From the editor:

Spartans Will

April 1, 2015

“It’s not just what we do, but why and how we do it, that distinguishes us as Spartans. As Spartans, we have the heart, the talent and tenacity to make an extraordinary impact.” Those are the inspiring words of my ultimate boss around this place, Lou Anna K. Simon, the president of MSU. I simply love that quote and all the meaning behind it.

It’s a pretty awesome time to be a Spartan, isn’t it? Spring finally has sprung (I hope) and we’re in the national spotlight thanks to Tom Izzo and our team defying the odds and making it to the Final Four. Heart? Talent? Tenacity? Check, check and check when it comes to this team. They’ve figured out that they each have a role to play, but when they work together, the result is pretty incredible. They’ve figured out just what “Spartans Will” means to them and they’ve shown it every time they’ve stepped onto the court this tournament.

Though that quote can certainly be applied to our basketball team, it wasn’t said about them. It has a much, much bigger meaning than just athletics. Those student athletes are just a small number of the half a million Spartans there are in this world – all who demonstrate exactly what President Simon was talking about every day. Every day, Spartans around the globe show the uncommon will it takes to succeed – in classrooms, research labs, fields, hospitals, offices and more. It’s pretty incredible what a difference the will of Spartans can make.

Andrew Baker is not a member of the basketball team, but he absolutely has the uncommon will of a Spartan. He’s a senior studying biochemistry and molecular biology and is a research assistant in a lab studying the origins of life. But even those heady pursuits aren’t enough for him.

He’s also a leader in the Multi-Racial Unity Living Experience & Intercultural Aide Program, and he’s worked on a project that uses science in an art installation. He also took a group of students from his residence hall program to work at a Lansing-area community garden, because he believes strongly in pursuing humanitarian activities. Talk about the will to make a difference. Talk about the will to succeed. Read his STUDENT VIEW: Leading a Successful Life, to learn more about this impressive Spartan.

What kind of will does it take to study complicated science like particle astrophysics when you’re not even sure you'll be around to see the impact of your work? That’s exactly the will that Tyce DeYoung, an associate professor of physics and astronomy, has. He’s been working with the IceCube Neutrino Observatory, a billion-ton neutrino detector located at the South Pole.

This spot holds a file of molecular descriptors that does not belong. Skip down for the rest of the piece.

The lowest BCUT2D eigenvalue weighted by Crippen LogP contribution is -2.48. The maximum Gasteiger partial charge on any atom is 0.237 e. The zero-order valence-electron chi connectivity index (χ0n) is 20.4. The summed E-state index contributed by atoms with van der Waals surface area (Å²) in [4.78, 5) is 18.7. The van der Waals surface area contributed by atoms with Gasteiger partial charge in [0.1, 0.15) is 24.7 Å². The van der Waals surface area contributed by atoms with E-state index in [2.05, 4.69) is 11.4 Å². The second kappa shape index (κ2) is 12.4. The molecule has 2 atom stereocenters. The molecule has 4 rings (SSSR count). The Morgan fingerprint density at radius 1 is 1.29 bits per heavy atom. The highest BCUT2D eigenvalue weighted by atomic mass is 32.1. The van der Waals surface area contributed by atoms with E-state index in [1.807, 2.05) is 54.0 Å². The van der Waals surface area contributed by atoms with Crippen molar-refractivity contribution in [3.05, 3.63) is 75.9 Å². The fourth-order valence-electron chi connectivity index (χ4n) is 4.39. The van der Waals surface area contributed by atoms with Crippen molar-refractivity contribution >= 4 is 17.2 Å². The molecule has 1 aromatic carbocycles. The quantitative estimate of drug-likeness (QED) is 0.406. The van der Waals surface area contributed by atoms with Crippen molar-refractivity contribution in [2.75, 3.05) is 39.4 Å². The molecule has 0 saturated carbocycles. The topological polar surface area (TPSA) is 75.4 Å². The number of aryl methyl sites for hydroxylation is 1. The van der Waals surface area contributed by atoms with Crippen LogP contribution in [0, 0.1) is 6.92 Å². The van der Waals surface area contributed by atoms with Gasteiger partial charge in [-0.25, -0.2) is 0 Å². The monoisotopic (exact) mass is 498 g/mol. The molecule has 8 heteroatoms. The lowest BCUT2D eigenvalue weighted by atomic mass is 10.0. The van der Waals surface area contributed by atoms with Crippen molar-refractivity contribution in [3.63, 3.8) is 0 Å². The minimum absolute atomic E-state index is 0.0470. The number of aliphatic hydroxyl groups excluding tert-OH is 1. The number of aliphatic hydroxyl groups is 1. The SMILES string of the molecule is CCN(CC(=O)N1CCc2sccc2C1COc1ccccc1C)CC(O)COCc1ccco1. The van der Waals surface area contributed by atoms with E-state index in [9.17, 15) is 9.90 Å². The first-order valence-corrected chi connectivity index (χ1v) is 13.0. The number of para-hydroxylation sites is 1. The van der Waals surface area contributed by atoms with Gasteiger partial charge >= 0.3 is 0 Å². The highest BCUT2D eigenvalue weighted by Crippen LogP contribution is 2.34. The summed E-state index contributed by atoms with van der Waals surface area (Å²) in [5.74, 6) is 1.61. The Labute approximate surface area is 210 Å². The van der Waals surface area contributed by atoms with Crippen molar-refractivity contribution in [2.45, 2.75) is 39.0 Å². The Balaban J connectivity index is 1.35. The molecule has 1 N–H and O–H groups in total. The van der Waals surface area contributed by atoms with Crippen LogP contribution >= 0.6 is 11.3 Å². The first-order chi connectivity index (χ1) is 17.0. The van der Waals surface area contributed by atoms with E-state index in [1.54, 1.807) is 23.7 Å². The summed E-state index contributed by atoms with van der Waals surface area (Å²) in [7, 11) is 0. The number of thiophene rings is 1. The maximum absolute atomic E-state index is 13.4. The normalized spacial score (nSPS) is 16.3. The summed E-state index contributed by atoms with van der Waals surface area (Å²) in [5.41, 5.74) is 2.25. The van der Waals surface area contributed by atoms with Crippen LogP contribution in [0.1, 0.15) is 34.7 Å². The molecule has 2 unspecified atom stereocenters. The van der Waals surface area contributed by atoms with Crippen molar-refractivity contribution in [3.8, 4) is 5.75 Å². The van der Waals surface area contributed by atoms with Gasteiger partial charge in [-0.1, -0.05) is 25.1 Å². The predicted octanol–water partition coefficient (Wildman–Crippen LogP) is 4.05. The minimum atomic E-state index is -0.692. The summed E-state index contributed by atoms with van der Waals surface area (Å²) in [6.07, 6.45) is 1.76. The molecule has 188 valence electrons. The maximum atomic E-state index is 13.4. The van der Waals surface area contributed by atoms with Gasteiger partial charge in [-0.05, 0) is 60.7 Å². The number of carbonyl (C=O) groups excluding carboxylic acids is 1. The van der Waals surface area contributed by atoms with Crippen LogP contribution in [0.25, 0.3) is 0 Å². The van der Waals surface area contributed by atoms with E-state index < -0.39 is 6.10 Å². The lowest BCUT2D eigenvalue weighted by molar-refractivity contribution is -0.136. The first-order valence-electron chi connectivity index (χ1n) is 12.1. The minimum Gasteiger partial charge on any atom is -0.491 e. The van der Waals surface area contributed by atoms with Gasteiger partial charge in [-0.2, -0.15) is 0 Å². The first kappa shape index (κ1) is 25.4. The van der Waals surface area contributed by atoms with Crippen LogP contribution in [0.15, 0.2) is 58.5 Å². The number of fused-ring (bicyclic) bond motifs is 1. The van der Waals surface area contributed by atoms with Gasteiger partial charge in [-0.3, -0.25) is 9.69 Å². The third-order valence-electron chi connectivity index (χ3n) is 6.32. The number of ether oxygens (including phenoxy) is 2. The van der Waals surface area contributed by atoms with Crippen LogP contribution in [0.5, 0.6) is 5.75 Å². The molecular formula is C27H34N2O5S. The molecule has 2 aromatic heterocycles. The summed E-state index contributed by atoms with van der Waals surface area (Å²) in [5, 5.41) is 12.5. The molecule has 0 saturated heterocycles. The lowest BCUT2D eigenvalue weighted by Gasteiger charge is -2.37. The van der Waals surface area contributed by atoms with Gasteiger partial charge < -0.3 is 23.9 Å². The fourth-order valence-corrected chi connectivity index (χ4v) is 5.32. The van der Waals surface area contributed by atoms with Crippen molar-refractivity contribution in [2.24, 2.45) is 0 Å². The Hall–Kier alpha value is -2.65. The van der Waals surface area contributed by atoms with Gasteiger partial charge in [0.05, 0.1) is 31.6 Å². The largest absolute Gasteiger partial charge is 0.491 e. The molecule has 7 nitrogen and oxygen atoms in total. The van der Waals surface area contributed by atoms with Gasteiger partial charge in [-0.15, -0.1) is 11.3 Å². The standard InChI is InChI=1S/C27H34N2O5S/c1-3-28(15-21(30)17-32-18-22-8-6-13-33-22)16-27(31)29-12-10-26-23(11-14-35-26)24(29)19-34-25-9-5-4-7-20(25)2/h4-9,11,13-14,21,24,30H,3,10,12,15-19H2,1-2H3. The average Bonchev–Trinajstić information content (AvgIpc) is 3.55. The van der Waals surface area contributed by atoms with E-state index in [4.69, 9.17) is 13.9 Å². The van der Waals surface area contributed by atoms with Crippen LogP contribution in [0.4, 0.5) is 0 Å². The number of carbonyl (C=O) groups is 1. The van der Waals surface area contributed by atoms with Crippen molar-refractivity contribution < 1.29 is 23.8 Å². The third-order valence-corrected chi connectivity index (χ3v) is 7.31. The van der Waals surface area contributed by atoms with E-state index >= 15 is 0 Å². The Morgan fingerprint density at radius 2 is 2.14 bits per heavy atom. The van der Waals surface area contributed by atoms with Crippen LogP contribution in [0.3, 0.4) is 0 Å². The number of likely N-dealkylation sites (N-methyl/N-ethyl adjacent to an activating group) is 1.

But, he’s the first to admit that “it’s hard to point to a specific way in which knowing more about neutrinos will make our economy stronger or our lives safer or more comfortable.” He goes on to explain that today we enjoy countless benefits from similar research that took place even centuries ago, “driven purely by curiosity, with no useful applications in sight.”

Read his FACULTY VOICE: Basic Research is Cool, Very Cool, to learn more about his work and why he thinks basic research is so important.

I talk about Spartans Will all the time. If you’ve read my column before, you know I end every entry with it. It means something to me. It might mean something a little different to you, but it should mean something to everyone who is a Spartan.

Recently, Will “The Poet” Langford, a proud alumnus of MSU, decided to put what it means to him in eloquent verse. We filmed him at the MSU Auditorium reciting “Uncommon Will” and are using it as the anchor to this year’s President’s Report. Seriously, if you haven’t seen it yet, you must. Do not blame me if you get chills or tear up.

Check out the entire report, “Uncommon Will,” to learn more about the will of Spartans and find cool graphics to share on social media.

Spartans Will. It can be interpreted in many ways. Will is a powerful word. It’s both a verb and a noun and either way it embodies who we are and what we do as Spartans. Sometimes it even means hope.

I was recently moved to tears when I happened across a Facebook post by a friend of a friend. She’s battling another round of cancer and said, “…as a Spartan, one of my mantras...Spartans Will. I will overcome my fear, and with all of your love and prayers, I will be as strong as I can be!” Imagine that. Someone facing the hardest fight of their life holding on to that phrase as an instrument of battle.

Spartans Will. It’s so much bigger than two words. It’s who we are. It’s what we have. It’s what we do. It’s how we do it. It changes lives.

Spartans Will.

  

Lisa Mulcrone
Editor, MSUToday

Photo by G.L. Kohuth